A trip to Miami Beach in December to see art may sound serene and relaxed. And for many visitors, it’s a nice break from the cold of winter. But the first time I went to Art Basel in 2007, I found that the days and nights are anything but calm.
They fly by in a whirlwind of hectic activity. And it has only gotten busier as more people discover the fair. To give you an idea, I recall when 40,000 guests was a record breaking year. Well, last year 78,000 entered the 60,000 square foot convention hall.
Even in the early years, there were many “satellite” fairs, twenty-one one year. These were mostly Miami editions of established fairs, many from New York. They saw the value of being there when the international art world and their checkbooks arrived in Miami. Over time, locals put together other events and promoted their galleries. Then celebrities started coming, concerts and fashion events were scheduled, and luxury goods retailers hosted dinners and parties.
My first year, it was impossible to attend or visit everything I wanted to, two or three events held at the same time. Now the options have multiplied, turning a good idea into a must: planning your days at Art Basel and what has come to be called Miami Art Week.
Even if you are not attending this year, the tips below give a view of what goes on during Art Basel. Before you read this article, be sure to read Get Ready for Art Basel Miami Beach 2023! updated for 2023.
Here’s How to Do It
Start by listing the categories of activities and places you want to cover, something like this:
- Art Basel Miami Beach (the main fair itself)
- Conversations at Art Basel (art world thought leader panels)
- Satellite fairs
- Receptions, breakfasts, tours, studio visits
- Public art installations
Then get specific within the categories. Which Conversations, which fairs, which party invites have you received?
Next look up the times of events and the hours of locations; put them on a calendar. Some items span several days, like fairs and museums. So show Art Basel from 11 a.m. to 6 p.m. Friday to Sunday, for example. But note that Conversations https://www.artbasel.com/stories/online-conversations start on Thursday afternoon.
Look for overlaps and decide which is most important. The multiday items give flexibility, but at some point, after being passed over for several days, they may be the highest priority on another day. Move things around until you get the best outcome. Yes, like putting a puzzle together.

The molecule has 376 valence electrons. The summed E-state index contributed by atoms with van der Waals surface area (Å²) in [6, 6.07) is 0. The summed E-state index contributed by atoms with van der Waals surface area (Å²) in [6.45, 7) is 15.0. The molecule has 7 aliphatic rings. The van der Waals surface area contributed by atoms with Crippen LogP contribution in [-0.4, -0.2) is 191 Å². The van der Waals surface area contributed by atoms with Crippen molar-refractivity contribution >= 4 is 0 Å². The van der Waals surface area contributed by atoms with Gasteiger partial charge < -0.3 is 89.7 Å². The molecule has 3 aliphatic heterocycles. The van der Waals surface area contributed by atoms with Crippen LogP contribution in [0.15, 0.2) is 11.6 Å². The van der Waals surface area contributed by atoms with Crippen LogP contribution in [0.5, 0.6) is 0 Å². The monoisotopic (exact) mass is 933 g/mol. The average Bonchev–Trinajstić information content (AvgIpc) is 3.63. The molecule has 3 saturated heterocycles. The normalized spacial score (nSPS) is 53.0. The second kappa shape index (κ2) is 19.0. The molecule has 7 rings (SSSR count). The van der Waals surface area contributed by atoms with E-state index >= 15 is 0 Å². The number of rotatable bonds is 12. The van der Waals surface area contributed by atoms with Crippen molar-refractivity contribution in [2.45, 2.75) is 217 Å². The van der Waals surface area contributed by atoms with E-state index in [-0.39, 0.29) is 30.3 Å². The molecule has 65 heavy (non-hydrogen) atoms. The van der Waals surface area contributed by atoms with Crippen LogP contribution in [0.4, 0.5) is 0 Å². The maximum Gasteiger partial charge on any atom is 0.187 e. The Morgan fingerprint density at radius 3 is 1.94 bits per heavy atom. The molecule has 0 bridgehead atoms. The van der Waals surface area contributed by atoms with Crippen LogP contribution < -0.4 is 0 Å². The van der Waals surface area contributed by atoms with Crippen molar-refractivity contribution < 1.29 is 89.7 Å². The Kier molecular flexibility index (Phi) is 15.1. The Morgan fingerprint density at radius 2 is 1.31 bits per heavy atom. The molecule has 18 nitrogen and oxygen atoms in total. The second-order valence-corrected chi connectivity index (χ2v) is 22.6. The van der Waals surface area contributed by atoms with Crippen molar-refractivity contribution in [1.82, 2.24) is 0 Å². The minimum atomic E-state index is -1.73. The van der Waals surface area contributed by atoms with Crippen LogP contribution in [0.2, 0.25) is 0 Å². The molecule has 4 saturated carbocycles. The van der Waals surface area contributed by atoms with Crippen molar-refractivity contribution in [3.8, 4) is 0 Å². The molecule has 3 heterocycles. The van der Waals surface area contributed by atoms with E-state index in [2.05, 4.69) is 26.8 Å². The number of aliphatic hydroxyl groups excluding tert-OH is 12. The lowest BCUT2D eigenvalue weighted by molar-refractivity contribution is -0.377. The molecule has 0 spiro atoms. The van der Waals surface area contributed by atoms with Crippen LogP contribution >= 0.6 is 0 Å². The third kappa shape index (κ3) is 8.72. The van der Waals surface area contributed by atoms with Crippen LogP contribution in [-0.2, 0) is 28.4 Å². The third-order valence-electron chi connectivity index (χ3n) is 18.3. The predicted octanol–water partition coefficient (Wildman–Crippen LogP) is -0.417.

This approach is all about organization, but don’t let it push out spontaneity. I’ve learned to be ready to make on-the-spot adjustments. Maybe I spent more time at a fair than I had planned to; maybe there is no way I can get through gridlocked traffic in time for the next event. While I’m there I may receive an email from a publicist inviting me to a reception or party that sounds great, so I get busy fitting it in.
Remember, there is no way to do everything you’d like to, so leave FOMO at home.
You can find hours on websites. Art Basel’s also lists the Conversations and many of the attractions outside the fair. The list can be filtered and sorted. The Art Basel app is very helpful too. Note that some events request RSVPs.
Locations of venues make planning your calendar even more challenging. Art Basel is at the Miami Beach Convention Center and several “hotel fairs” are nearby. But most fairs and museums are in Miami, concentrated in the Wynwood area.
So plan on many drives over two of the bridges between Miami and Miami Beach. The good news is that the views are spectacular both day and night.
Find the locations of the places you want to visit. Group stops in the same area. And allow for travel time. You may have to sacrifice an event, say a Conversation, because it falls between two stops in Miami, and the drive to and from Miami Beach just won’t be worth it.
After I’ve settled on my calendar, I look for a late afternoon two-hour window so I can run, almost literally, to the beach.
In our next post, we’ll focus on Art Basel Miami Beach, learning how the fair started and how it works. After that we’ll tell you about the satellite fairs and public/private museums.
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